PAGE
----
Most family businesses are less than $100M in revenue, and so their governance processes are not as well developed as larger private—and likely all—public companies.
As the businesses get larger, new pressures force them to develop governance mechanisms which address increasingly complex issues and competing interests.
While these statements are obvious generalizations, where is the data to indicate how this might vary by size, country, culture and generation? How might you use that data to determine what governance is best for your situation?
A recent study by KPMG and STEP addresses these questions. The 2019 Global Family Business Survey looks at “the impact of changing demographics on family business succession planning governance.”
The STEP Project was founded by Babson College in 2005 in collaboration with six European universities and has since grown. The work was performed in coordination with KPMG’s Enterprise Global Center of Excellence for Family Business.
The survey is based on over 1,800 responses in 18 languages from 33 countries across the globe. This effort was promoted and coordinated through 48 universities across six continents. The findings, conclusions and recommendations are organized into six categories.
Millennial-led businesses tend to perform better. Their young leaders tend to be better educated, and unlike their elders, they are running their businesses with a plan to retire before age 50. Older leaders need to be mindful of this when they think about transitions.
Most global family CEOs plan to retire between the ages of 61 and 70, but they don’t have formal retirement plans. They tend to want to not have business activity during retirement. This is consistent with past observations that family businesses struggle with succession and retirement issues.
While about half of the global family businesses surveyed have a succession plan for unexpected events—and state their desire to keep the business in the family—about 70% do not have a formal succession plan. Gen X and Millennials are less likely to think the next CEO has to be a family member. In all cases, commitment and competence are the key selection criteria.
Family governance, in addition to business governance, is critical for success. It often requires more than one family governance tool to achieve higher levels of performance and entrepreneurial orientation.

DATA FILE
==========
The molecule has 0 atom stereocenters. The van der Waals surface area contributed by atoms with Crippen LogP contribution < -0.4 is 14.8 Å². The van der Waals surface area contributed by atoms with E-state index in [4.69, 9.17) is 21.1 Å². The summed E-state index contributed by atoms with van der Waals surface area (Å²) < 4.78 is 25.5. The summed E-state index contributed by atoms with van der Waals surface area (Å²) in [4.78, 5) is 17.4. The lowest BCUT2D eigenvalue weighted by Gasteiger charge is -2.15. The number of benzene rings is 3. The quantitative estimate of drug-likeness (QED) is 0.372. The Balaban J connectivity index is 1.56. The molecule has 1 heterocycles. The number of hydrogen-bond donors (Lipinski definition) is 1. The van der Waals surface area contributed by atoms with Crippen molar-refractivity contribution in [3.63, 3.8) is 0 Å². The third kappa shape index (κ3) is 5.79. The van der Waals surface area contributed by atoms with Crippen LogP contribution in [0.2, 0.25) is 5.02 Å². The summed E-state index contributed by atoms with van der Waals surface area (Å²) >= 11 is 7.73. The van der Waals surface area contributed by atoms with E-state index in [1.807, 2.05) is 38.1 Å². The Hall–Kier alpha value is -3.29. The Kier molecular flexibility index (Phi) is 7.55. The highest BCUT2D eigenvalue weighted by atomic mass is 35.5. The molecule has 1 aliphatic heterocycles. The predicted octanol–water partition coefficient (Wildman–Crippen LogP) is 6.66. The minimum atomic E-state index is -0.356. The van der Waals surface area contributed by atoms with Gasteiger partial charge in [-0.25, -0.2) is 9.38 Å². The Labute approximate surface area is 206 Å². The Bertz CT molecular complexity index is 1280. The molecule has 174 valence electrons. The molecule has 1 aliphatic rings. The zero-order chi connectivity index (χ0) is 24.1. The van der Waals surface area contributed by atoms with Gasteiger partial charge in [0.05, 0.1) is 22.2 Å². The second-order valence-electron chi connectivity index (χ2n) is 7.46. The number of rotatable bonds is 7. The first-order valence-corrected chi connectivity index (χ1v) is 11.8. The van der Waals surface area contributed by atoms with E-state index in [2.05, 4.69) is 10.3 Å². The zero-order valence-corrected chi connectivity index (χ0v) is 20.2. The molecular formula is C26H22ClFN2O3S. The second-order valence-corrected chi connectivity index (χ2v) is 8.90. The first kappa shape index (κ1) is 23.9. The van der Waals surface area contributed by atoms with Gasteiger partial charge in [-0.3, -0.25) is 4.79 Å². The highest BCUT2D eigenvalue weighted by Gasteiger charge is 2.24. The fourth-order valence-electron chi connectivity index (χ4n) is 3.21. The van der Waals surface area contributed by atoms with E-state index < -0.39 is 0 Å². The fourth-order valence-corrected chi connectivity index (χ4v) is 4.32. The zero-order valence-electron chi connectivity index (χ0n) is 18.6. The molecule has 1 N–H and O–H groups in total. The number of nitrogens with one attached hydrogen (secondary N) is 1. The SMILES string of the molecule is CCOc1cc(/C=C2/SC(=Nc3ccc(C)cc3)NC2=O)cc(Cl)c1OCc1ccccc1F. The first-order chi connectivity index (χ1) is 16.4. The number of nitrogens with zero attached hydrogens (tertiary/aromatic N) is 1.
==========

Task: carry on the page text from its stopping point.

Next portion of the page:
The family governance tools cited include:
Using multiple tools tends to increase identification with the family business and entrepreneurial orientation.
Notably, North America is the only region of the world where families tend to use more corporate governance tools than family governance tools.
Family businesses with female CEOs tend to have less autocratic leadership styles than their male counterparts. The STEP study also reports that autocratic leadership reduces the family and business governance tools employed. It also reduce performance and entrepreneurial orientation.
As seen in board rooms around the world, the push for diversity is based on these and similar findings from other studies, in addition to social policies.
It has long been said that the two biggest challenges of family businesses are a lack of access to capital and talent. This study confirms that finding good talent is a key concern of family business leaders around the world. In improving employer branding, what was once called “being the employer of choice” is a way to expand the talent pool.
While these are the highlights of the report, there were a few other themes spread through it. Regional culture does make a difference in the results, some of which might be expected. Below are some ways that regional culture affects family business trends in governance:
But what keeps these CEOs awake at night? Across the world, the answers were fairly uniform:
Lower on the list were cybersecurity, climate change and diversity.
The data in this report confirms thirty years of my observations of family business issues. Region, culture and industry are secondary issues with regards to family business matters. Family is family.
The one quote which is still the best advice I have heard about family business comes from a 1997 book titled “Generation to Generation”, written by Gersick et. al.:
Treat the Business like a Business, the Family like a Family, and Ownership with Respect.
©All Rights Reserved. April, 2021. DailyDACTM, LLC d/b/a/ Financial PoiseTM
Bruce Werner is the Managing Director of Kona Advisors LLC and served as an outside director on private company boards for the last three decades. Kona Advisors LLC provides advisory services to the owners, investors and CEOs of private and family-owned businesses. With deep experience in governance, succession planning, finance, strategy and management issues, Kona…
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